Denmark: Non-Western women having less children than Danes

Denmark: Non-Western women having less children than Danes

Update: updated figures for previous years, mistranslation.

Update 2: Kristeligt Dagblad corrected their story. Non-Western immigrants and Danish women have about the same number of children.

A long-time trend of fewer births among immigrants means that their birthrate is now lower than for ethnic Danes. While Danish women have 1.9 children on average, non-Western immigrant women have 1.6. [Ed: 1997: 1.97/1998: 1.94 ]

This according to new data for fertility in 2009, provided by Denmark Statistics for the Integration Ministry, but which hasn't been published yet. The birthrate among immigrant women has been cut by more than half since 1993, when the average woman had 3.4 children, twice as many as Danish women did.

This article was prepared by the Islam in Europe blog -

Garbi Schmidt, senior researcher and Phd of Islamic Studies at SFI (National Centre for Social Research) sees several explanation for this development.

One is that ethnic minority women are postponing having children in order to further their education. There's now a lot of emphasis on getting an education and people are very ambitious about their educational achievements.

Another reason is that the immigrant way of life is becoming more and more similar to that of Danes. Immigrant are copying Danish norms and values regarding family, marriage and education. This means that ethnic minority women put off creating families, and this also affect the men.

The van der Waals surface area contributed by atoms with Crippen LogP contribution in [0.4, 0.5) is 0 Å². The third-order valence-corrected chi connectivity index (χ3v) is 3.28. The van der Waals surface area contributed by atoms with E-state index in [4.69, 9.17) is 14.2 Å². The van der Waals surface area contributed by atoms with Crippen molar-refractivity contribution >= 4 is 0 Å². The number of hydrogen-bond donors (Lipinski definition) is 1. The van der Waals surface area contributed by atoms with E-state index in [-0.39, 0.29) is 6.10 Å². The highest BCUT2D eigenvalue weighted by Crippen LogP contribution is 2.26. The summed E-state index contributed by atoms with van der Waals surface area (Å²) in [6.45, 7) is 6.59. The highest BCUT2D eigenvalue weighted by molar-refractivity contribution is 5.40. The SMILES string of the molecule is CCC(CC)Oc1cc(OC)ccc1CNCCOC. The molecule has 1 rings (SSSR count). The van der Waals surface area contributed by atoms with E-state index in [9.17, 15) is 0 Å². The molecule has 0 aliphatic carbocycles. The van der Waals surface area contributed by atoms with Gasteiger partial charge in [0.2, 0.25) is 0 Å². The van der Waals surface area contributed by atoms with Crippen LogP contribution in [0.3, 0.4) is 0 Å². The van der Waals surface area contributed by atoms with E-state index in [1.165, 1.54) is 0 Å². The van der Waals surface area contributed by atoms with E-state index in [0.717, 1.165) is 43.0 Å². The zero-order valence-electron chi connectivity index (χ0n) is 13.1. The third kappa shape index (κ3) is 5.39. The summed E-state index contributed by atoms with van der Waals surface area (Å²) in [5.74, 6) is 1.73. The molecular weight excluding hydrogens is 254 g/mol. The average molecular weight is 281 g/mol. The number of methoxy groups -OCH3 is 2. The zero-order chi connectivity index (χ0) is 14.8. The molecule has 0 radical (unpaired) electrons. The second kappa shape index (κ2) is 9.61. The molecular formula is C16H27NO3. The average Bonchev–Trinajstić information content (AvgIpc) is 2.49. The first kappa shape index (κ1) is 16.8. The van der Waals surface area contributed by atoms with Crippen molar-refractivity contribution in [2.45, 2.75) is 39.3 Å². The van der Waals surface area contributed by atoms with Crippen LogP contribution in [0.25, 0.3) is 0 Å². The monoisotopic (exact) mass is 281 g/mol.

Garbi Schmidt also thinks that the stricter laws for family reunification led to this development. Last year an SFI study she led showed that some youth of ethnic minority background postpone marriage to these laws. This means, she says, that they'll have children at a later age, and possibly fewer children.

Manu Sareen, integration consultant and member of the Copenhagen city council (Social Liberals), says that this development is 'totally wild' and that it is due to a decade of political attention. Throughout the years there's been a silent revolution among minority women, who are breaking away from the social traditions. The government were super good in supporting this development with projects, mentors etc. There's no doubt, he says, that this is one of the fruits of this effort and that the integration ministry can be proud of it.

He adds that a change in the migration pattern might also play a role in this development. Today many immigrants from non-Western countries come from the cities and are more educated than those who came in the 1990s.

Karsten Lauritzen, integration spokesperson for the Liberals, agree and is happy about the development. He says it shows that many immigrant women are educated and employed and that integration is advancing.

Source: Kristeligt Dagblad (Danish)

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